Researchers say the award of £50,000 in research funding for a geothermal energy project in Glasgow to provide low carbon cooling will help de-risk similar work nationally.
The University of Strathclyde is leading the ‘HotScot’ project that aims to make use of energy extracted from flooded mines to power district cooling and heating functions across Scotland.
Early stage funding of £50,000 is being provided by the UK Research and Innovation (UKRI) body to support the HotScot consortium. This consortium is made up of academics and other energy industry specialists and will later this year look to apply for further UKRI funding of between £10m and £50m to expand the work if testing is successful.
The planned expansion could see three new mine-water geothermal sites built across Scotland’s central belt as a means of providing energy storage, cooling and heating to homes and businesses via a distribution network.
Professor Zoe Shipton from the University of Strathclyde’s Department of Civil and Environmental Engineering says that successful testing of HotScot could be an important tool to realise Scotland’s net-zero greenhouse gas target by 2045.
The devolved authority is also looking to eliminate 75 per cent of its greenhouse gas emissions by 2030, requiring a range of new approaches to power key building functions such as cooling.
Professor Shipton says, “Heat trapped in flooded coal mines represents a vast untapped low-carbon energy resource. The UK’s former coal mines are a £3bn liability, but HotScot can demonstrate how these old mines could become an economic asset.”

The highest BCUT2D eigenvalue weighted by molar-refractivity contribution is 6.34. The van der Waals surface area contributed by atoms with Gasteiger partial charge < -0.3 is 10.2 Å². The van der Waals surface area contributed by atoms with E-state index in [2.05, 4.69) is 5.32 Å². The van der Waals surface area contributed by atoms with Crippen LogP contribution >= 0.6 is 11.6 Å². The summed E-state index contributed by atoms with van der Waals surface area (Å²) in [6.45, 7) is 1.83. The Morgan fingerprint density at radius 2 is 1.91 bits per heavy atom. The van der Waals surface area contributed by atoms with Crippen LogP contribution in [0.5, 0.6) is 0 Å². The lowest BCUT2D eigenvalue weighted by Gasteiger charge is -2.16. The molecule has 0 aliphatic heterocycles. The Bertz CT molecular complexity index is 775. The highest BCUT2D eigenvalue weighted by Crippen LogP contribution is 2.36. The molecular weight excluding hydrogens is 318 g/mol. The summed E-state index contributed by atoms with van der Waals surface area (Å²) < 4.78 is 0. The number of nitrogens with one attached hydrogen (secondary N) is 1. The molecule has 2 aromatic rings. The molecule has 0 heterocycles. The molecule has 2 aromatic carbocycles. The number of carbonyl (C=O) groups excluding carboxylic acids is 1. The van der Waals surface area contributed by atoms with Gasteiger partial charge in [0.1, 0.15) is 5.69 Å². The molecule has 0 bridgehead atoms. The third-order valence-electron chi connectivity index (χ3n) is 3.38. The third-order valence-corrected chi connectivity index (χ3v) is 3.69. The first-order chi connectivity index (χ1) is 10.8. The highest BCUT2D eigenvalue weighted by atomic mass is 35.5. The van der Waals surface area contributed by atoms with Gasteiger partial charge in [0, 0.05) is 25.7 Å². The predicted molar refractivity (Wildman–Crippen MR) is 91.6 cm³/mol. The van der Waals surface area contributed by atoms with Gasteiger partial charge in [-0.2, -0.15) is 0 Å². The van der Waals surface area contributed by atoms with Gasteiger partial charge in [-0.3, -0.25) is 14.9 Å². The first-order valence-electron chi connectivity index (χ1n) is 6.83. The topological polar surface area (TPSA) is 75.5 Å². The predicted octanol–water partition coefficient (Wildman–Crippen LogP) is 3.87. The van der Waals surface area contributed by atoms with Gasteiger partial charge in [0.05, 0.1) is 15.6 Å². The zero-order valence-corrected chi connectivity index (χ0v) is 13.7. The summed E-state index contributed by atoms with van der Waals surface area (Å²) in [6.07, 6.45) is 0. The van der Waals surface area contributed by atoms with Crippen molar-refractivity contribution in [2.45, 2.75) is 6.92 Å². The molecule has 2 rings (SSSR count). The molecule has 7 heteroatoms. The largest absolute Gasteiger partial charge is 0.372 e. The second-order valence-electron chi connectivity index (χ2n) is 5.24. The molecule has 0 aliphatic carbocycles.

“Flooded coal mines contain water with little to no seasonal variation in temperature making them an ideal heat source for district heating networks to support low-carbon, affordable heating, cooling and heat storage for local communities and businesses.”
The HotScot consortium claims that a major barrier to making greater use of geothermal energy from disused mines is presently based around proving the cost effectiveness of such solutions to investors.
A major focus of the current project will be to generate performance data that will be made publicly available through an information portal ran by the British Geological Survey, the group adds.
Research and development work undertaken as part of the project is seen by the consortium as being vital to de-risk he case for building similar geothermal sites elsewhere in the UK to support cleaner HVACR.